Here's the announcement I made for the Thanksgiving promo booklet, the "Pilgrimager Flyer." The theme as I conceived it for this ad campaign is "Home for the Holidays," with the white carved wood porch railings and ornaments as the visual identification. There are now signs with these logos up all over the store indicating "flyer items."
The white porch and the autumn leaves are part of my attempt to market comfort food to the already eager customers of Trader Joe's. Affluent or not, they have seen their finances go "splat" in the last half of this year, and even with the election madness over, their lives are uncertain. They can't buy any luxuries, but they can at least buy good food.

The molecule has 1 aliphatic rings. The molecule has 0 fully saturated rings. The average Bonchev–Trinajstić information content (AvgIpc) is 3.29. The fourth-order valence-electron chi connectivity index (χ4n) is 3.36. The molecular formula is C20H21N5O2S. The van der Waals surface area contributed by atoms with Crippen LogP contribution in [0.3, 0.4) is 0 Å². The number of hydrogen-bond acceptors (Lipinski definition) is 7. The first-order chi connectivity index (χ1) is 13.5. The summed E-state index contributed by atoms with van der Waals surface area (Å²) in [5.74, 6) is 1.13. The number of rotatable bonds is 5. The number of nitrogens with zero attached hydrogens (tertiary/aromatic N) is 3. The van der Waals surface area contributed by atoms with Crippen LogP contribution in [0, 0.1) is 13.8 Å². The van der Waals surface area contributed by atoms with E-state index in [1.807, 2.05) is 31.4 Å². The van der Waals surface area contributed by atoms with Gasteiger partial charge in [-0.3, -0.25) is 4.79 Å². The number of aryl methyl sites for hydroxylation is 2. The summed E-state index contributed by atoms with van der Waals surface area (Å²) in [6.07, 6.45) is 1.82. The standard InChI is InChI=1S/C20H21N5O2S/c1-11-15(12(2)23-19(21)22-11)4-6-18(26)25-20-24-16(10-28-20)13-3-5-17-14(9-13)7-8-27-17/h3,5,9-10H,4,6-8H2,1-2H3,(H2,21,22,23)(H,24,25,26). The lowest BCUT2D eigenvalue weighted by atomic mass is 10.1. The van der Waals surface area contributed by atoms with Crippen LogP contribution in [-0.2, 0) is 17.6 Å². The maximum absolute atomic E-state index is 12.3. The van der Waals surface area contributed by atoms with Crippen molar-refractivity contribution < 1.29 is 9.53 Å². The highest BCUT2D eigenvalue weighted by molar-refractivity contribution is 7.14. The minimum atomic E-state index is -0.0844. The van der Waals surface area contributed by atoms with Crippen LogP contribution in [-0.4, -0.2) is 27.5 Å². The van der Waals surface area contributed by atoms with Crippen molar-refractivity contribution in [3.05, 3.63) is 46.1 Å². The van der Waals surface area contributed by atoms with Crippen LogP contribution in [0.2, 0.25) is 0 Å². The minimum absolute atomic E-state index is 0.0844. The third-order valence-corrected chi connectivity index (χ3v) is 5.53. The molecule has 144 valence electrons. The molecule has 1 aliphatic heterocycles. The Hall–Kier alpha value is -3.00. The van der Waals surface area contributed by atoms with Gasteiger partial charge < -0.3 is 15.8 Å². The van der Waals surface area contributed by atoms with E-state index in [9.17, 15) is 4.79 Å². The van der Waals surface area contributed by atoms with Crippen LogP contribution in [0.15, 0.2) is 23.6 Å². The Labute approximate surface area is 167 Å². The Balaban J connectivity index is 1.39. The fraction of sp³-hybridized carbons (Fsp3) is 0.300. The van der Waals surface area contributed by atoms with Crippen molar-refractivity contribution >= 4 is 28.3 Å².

The "Home for the Holidays" ad campaign once again illustrates my belief that much of what we see and think is made-up. Not "fake," but mythic and story-like. Even though those small towns where everyone helps each other do exist, it is the idea and the story which really move us. Very few of us urban folk really venture into the country for rugged outdoor adventures, and yet we wear clothes and carry gear originally created for mountaineers and explorers. When I look outdoors at a beautiful autumn gold tree against dark clouds, I see a calendar scene, in which a country road leads to the porch of the home where an imaginary unreal family - who are NOT orcs - waits to welcome me.